Encounter with disability – wake up call
The past eight days, I have been suffering from hearing loss, apparently due to a middle ear infection for which doctors are still in discovery mode. I want to share the experience because I think many people enter into medical problems without much prior knowledge or experience.
I am a veteran of being sick. I almost died twice from illness and have other problems, mostly involving fishing. (Even sports fishing can be dangerous.)
To recap: I went for my daily 3.5 mile walk and talk. We walked by the beaver pond and I called to the frogs. I can make the sound of a bullfrog and under the right conditions, they will call back. So, we were chatting and it was funny. Sometimes I call geese too. I can get them excited, and we laugh like crazy.
By the end of the walk, passing by the pond once again, the noise of traffic in the area turned to static, and my head seemed to stop up. It didn't feel like a normal sinus blockage. There was no nose-running, and no pain, just intense head congestion.
By the time I got home a few minutes later, had a drink of water and sat down, all listening stopped because I could not hear.
I sent my wife out for some decongestant and took a nap. I awoke on her return and took some medication. Through the evening, nothing improved, so I pledged to go to Urgent Care first thing Sunday morning as we called the internist and he said that is what we should do.
Getting into Urgent Care was easy and a short wait, only several patients ahead of me. We were seen by Dr. Khalida Harrif who examined and said that I needed to see an ENT (Eye Nose Throat) specialist on Monday. Since that is where she works on Monday, we got right in by Tuesday. In the mean time, she prescribed Prednisone (steroids).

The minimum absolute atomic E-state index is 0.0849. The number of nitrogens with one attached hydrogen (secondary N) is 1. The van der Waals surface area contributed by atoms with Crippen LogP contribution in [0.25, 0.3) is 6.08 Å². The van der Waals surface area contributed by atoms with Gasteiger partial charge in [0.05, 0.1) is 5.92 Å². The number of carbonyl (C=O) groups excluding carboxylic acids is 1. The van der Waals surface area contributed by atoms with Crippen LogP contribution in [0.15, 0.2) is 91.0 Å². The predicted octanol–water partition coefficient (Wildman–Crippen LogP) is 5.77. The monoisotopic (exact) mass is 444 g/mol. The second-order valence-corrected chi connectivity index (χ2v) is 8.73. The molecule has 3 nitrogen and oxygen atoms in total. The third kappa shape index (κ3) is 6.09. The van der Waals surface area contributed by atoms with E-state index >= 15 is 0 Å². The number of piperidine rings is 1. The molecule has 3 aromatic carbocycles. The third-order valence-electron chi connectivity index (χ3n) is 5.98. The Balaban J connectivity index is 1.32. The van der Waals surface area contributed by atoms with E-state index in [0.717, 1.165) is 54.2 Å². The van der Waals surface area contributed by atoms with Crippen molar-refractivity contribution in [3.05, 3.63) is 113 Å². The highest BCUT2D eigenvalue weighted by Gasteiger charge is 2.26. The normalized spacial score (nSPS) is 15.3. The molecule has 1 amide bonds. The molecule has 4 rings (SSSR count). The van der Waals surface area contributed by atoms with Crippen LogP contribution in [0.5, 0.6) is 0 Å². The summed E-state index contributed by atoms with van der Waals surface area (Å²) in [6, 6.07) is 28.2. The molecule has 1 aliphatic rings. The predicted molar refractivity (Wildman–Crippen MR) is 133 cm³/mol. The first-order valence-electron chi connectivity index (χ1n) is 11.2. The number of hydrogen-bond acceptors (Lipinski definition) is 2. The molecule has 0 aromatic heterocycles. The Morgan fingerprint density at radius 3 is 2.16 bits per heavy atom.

I took Prednisone starting Sunday and by Tuesday morning ENT appointment time, I felt some relief, though human speech was not discernible. The first thing in diagnostics was to have an audiology exam. The conclusion was as suspected, I have about 25% hearing in my best ear, and the other ear has been out for many years. So, I was profoundly deaf.
My wife was terribly upset about this, of course, though being a veteran of medical problems, I marched forward.
I was seen by Dr. Michael Nathan who said that I needed an MRI and that we would see how the Prednisone works in a week. Then, if necessary, we will begin shots through the eardrum and into the middle ear.
Now, you might think that sounds terrible, though it is nice to have a way ahead, to know what to expect next.
Over the course of a week, hearing came back to about 40% from 25% in the good ear. I was able to crank up the cell phone and to participate in a teleconference call during the week. That was hard, but amazing.
Yesterday, Monday, I received the injection into the ear. That brought almost immediate relief. The congestion is dissipating, and Tuesday morning, I am hearing a little more.
Dr. Nathan first applied a numbing agent. It stung for about 20 seconds. Then he injected the medication that began with a quick pop as the needle punctured the eardrum. Then, I felt a modest ear ache as I laid on my side for 20-30 minutes. I could taste the medication as it drained down my Eustachian tube. No big deal as I knew it was working.
I drove home afterward without difficulty.
My wife talked to her sister and warned that the next time we play charades, they had better watch out. We're getting real good at it around here.
More progress to report in a week, unless my head falls off, or something.
PS: Prednisone makes the honey-do list go faster.
ScienceDaily (May 14, 2010) — Deep inside the ear, specialized cells called hair cells detect vibrations in the air and translate them into sound. Ten years ago, Stefan Heller, PhD, professor of otolaryngology at the Stanford University School of Medicine, came up with the idea that if you could create these cells in the laboratory from stem cells, it would go a long way toward helping scientists understand the molecular basis of hearing in order to develop better treatments for deafness.”